On graves and love

My week started with watching my Grandmother being stored in a drawer. I visited the dead city to witness it. A huge graveyard of a town somewhere a bit north to Tel Aviv. The graves are so numerous that they started building towers for them, piling them up on top of each other.
I was horrified by it. Burn the body for all the soul cares, I think it will be much more proper. But it is not allowed in Judaism. Unthinkable, even among the non-believers.  
I wasn’t that close to my grandmother. Although she loved me. She loved me the way she knew how, which was very glum compare to other forms of love I got blessed with in my childhood. The war touched her life in a way it never recovered from. She always had a relationship with death. I could sense it even when I was very young. I didn’t like it, I wasn’t willing to face it. And maybe I am still a bit of a coward.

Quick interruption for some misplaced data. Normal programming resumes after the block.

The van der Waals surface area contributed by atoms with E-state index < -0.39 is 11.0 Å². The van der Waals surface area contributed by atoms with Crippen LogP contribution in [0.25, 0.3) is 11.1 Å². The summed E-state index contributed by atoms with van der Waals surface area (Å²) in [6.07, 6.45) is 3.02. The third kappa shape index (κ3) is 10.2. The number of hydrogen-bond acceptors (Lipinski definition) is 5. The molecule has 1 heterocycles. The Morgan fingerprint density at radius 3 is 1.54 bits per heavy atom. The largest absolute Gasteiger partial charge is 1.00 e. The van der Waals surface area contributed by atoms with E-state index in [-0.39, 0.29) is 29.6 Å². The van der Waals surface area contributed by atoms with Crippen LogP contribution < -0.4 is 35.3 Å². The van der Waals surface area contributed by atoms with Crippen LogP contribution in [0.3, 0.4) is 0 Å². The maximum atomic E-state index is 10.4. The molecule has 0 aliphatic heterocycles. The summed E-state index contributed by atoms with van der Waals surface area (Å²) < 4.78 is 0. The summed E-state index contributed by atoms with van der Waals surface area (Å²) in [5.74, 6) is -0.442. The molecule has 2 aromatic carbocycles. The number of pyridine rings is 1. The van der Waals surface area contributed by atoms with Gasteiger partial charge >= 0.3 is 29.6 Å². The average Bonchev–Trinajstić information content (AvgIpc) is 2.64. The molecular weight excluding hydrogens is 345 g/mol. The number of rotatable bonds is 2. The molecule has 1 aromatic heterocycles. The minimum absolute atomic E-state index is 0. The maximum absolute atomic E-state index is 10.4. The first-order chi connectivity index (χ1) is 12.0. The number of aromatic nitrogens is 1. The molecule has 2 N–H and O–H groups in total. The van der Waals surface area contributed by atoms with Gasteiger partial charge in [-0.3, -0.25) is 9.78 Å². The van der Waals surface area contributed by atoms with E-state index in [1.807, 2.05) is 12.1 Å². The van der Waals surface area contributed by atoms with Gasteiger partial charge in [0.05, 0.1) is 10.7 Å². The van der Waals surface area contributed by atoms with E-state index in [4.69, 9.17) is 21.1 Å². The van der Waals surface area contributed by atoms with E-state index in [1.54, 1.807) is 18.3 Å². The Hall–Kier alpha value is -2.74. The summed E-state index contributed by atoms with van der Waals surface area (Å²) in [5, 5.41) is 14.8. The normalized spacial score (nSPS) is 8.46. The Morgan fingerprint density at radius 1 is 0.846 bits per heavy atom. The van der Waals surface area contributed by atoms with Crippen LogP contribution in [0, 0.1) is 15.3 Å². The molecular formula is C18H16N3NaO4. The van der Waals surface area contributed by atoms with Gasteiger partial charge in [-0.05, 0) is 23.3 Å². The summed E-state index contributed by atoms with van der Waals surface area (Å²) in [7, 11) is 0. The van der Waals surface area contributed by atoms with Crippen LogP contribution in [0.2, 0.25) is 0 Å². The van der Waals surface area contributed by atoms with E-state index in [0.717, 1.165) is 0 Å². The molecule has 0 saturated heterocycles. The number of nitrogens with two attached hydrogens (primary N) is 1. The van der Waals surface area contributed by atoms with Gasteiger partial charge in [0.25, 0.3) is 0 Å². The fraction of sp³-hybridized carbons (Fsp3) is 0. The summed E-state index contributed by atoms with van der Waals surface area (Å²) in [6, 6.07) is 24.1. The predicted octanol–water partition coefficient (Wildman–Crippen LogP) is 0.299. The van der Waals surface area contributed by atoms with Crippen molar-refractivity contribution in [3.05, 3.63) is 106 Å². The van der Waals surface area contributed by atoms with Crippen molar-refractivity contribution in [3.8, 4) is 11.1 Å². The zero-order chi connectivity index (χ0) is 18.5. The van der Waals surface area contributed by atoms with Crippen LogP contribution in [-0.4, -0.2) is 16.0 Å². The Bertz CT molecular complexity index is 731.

My other Grandmother, born and raised in Israel, has a different place in me. She was very much alive until her last breath and I still can’t believe she is not. She is buried in a forest next to the town her family founded. A peaceful place. My mom said she got a privilege. But I don’t think the dead get any privilege. You only get it in your life. My forest buried grandmother, who I love and miss so much, got the privilege of love.

I am grandmotherless now.

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